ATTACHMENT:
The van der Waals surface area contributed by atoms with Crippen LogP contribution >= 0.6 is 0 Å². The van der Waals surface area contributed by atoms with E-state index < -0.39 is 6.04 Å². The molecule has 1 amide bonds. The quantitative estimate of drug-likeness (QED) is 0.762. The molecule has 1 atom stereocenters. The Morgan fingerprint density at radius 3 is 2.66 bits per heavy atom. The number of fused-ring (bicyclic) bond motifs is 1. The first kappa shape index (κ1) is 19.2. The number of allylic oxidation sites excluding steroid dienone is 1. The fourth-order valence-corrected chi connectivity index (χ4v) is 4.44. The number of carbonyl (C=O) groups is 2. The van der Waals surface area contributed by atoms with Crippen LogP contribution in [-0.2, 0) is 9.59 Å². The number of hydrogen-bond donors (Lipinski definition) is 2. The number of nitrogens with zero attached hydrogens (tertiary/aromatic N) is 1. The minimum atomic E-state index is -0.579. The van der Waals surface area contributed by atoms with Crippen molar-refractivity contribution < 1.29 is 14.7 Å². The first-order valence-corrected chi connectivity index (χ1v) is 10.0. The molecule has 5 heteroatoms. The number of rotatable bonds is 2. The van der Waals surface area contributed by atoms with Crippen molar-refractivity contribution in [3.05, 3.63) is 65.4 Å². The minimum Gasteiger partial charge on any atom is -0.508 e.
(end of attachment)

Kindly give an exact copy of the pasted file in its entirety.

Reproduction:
The van der Waals surface area contributed by atoms with Crippen LogP contribution >= 0.6 is 0 Å². The van der Waals surface area contributed by atoms with E-state index < -0.39 is 6.04 Å². The molecule has 1 amide bonds. The quantitative estimate of drug-likeness (QED) is 0.762. The molecule has 1 atom stereocenters. The Morgan fingerprint density at radius 3 is 2.66 bits per heavy atom. The number of fused-ring (bicyclic) bond motifs is 1. The first kappa shape index (κ1) is 19.2. The number of allylic oxidation sites excluding steroid dienone is 1. The fourth-order valence-corrected chi connectivity index (χ4v) is 4.44. The number of carbonyl (C=O) groups is 2. The van der Waals surface area contributed by atoms with Crippen LogP contribution in [-0.2, 0) is 9.59 Å². The number of hydrogen-bond donors (Lipinski definition) is 2. The number of nitrogens with zero attached hydrogens (tertiary/aromatic N) is 1. The minimum atomic E-state index is -0.579. The van der Waals surface area contributed by atoms with Crippen molar-refractivity contribution < 1.29 is 14.7 Å². The first-order valence-corrected chi connectivity index (χ1v) is 10.0. The molecule has 5 heteroatoms. The number of rotatable bonds is 2. The van der Waals surface area contributed by atoms with Crippen molar-refractivity contribution in [3.05, 3.63) is 65.4 Å². The minimum Gasteiger partial charge on any atom is -0.508 e.